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Cyberflashing – unwanted messages on the smartphone

3 minutes reading time
6-17 years
Social Media
Foto: unsplash.com/Yura Fresh

The cell phone vibrates, a message arrives. But the click on the notification contains an unpleasant surprise: instead of a message from the circle of friends, an obscene photo appears on the screen. When people send photos of their private parts to others without consent, it’s called cyberflashing. For children and young people in particular, this can be very unpleasant or even disturbing.

Cyberflashing – who, how and especially why?

New media offerings and technical possibilities make many things easier in communication. Sometimes, however, they also open the door to unpleasant phenomena. Cyberflashing is one such.

Mostly it is men who photograph their private parts and send the resulting photos – so-called “dickpics” – to women. Sometimes these pictures are sent to your own contacts via Messenger without being asked. More often, however, senders use social networks or dating apps to send their images, directing them at people they barely know or don’t know at all.

The problem has been exacerbated by functions such as AirDrop: This allows content to be sent to other devices in the vicinity – without the number or a clear name being displayed. So women can receive pictures from unknown and do not even know from whom. Why especially men send such pictures is not entirely clear. It could be a form of exhibitionism or a desire to initiate a sexual relationship or to get similar images back.

What can parents do against cyberflashing?

For those affected, receiving an unwanted dick pic is usually something unpleasant. Depending on the situation, the image can only annoy, disgust, disturb or traumatize – especially if it hits teenagers and young adults, or happens in a situation where others can still see the display. Talk openly and objectively with your child about the phenomenon of cyberflashing. If your child can be confident that he or she can discuss such issues with you, he or she will approach you if an incident should occur.

Receiving snapshots of your private parts without being asked is not only unpleasant – it is also punishable for the person sending them. According to paragraph 184 in the Penal Code, cyberflashing falls under the “distribution of pornographic writings”. This is not a trivial offense, but a criminal offense and can result in up to one year imprisonment or a fine. If you or your child receives a Dickpic, you should fight back. You can report the incident to the nearest police station. There are also online portals that make it quick and easy to advertise, such as the website dickstinction.com. If you suspect that your child is sending such pictures themselves, it is imperative that you discuss this seriously. It is best to advise your child of the possible consequences and the unpleasant situation for the recipient before it even happens. Therefore, stay in touch about your child’s media use!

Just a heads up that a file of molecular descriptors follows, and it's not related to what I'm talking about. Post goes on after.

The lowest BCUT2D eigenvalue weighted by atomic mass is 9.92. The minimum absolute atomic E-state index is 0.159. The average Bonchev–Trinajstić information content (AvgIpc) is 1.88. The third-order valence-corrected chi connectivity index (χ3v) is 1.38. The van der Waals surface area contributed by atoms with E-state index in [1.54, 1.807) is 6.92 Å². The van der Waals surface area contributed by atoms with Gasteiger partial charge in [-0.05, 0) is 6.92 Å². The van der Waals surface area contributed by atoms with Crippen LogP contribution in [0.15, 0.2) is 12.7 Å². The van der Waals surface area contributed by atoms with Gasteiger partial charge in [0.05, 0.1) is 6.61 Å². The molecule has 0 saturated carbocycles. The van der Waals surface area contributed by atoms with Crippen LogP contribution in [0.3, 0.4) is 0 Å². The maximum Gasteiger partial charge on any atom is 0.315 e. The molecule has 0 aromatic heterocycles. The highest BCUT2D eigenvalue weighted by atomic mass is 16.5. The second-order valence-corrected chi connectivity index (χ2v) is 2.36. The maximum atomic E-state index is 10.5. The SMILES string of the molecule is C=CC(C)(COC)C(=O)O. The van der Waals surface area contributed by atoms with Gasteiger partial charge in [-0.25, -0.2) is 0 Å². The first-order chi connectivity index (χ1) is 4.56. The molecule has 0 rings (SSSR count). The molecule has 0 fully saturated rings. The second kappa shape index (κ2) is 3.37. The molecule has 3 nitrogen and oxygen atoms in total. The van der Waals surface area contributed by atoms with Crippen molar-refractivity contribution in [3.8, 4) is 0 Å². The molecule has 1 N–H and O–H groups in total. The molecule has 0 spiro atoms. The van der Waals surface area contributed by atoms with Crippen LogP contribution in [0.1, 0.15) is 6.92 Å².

To avoid receiving unwanted images, it is recommended that you check the security settings on your smartphone thoroughly with your child. AirDrop, as well as Bluetooth, is best turned off when your child is in a public space.

Your child should not even accept unexpected messages from unknown people. Some messengers, such as Signal, also offer settings that require people who are not yet in the phonebook to first make a contact request before they are allowed to send anything.

You can find help and advice here:

  • Extensive information on cyberflashing is available on the Deutsche Welle website.
  • HateAid explains exactly how to protect yourself or take action against cyberflashing and offers advice.
  • Further help pages for children and young people and for parents on the subject of sexual harassment online are listed in our article on cybergrooming.

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